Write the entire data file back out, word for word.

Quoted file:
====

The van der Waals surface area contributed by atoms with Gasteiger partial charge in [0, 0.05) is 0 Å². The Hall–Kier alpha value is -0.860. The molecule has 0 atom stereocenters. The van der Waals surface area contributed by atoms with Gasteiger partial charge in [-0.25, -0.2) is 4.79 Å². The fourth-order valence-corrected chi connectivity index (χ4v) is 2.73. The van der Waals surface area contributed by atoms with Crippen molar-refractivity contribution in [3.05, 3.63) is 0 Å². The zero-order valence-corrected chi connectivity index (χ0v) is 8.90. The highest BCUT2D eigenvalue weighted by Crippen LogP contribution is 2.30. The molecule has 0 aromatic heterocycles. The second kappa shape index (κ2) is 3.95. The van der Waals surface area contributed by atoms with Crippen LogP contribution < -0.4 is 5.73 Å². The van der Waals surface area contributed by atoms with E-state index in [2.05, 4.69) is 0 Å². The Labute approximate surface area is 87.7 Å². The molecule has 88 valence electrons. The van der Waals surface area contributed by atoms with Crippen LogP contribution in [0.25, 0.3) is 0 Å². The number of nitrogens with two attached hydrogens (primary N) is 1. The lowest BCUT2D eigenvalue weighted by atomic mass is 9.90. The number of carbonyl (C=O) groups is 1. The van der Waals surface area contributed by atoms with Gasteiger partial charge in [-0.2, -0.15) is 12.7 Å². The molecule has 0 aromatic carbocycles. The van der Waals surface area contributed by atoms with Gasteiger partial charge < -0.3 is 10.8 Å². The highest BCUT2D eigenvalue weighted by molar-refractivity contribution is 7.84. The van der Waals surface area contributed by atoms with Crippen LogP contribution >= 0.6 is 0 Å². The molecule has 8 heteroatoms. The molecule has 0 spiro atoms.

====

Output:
The van der Waals surface area contributed by atoms with Gasteiger partial charge in [0, 0.05) is 0 Å². The Hall–Kier alpha value is -0.860. The molecule has 0 atom stereocenters. The van der Waals surface area contributed by atoms with Gasteiger partial charge in [-0.25, -0.2) is 4.79 Å². The fourth-order valence-corrected chi connectivity index (χ4v) is 2.73. The van der Waals surface area contributed by atoms with Crippen molar-refractivity contribution in [3.05, 3.63) is 0 Å². The zero-order valence-corrected chi connectivity index (χ0v) is 8.90. The highest BCUT2D eigenvalue weighted by Crippen LogP contribution is 2.30. The molecule has 0 aromatic heterocycles. The second kappa shape index (κ2) is 3.95. The van der Waals surface area contributed by atoms with Crippen LogP contribution < -0.4 is 5.73 Å². The van der Waals surface area contributed by atoms with E-state index in [2.05, 4.69) is 0 Å². The Labute approximate surface area is 87.7 Å². The molecule has 88 valence electrons. The van der Waals surface area contributed by atoms with Crippen LogP contribution in [0.25, 0.3) is 0 Å². The number of nitrogens with two attached hydrogens (primary N) is 1. The lowest BCUT2D eigenvalue weighted by atomic mass is 9.90. The number of carbonyl (C=O) groups is 1. The van der Waals surface area contributed by atoms with Gasteiger partial charge in [-0.2, -0.15) is 12.7 Å². The molecule has 0 aromatic carbocycles. The van der Waals surface area contributed by atoms with Gasteiger partial charge < -0.3 is 10.8 Å². The highest BCUT2D eigenvalue weighted by molar-refractivity contribution is 7.84. The van der Waals surface area contributed by atoms with Crippen LogP contribution >= 0.6 is 0 Å². The molecule has 8 heteroatoms. The molecule has 0 spiro atoms.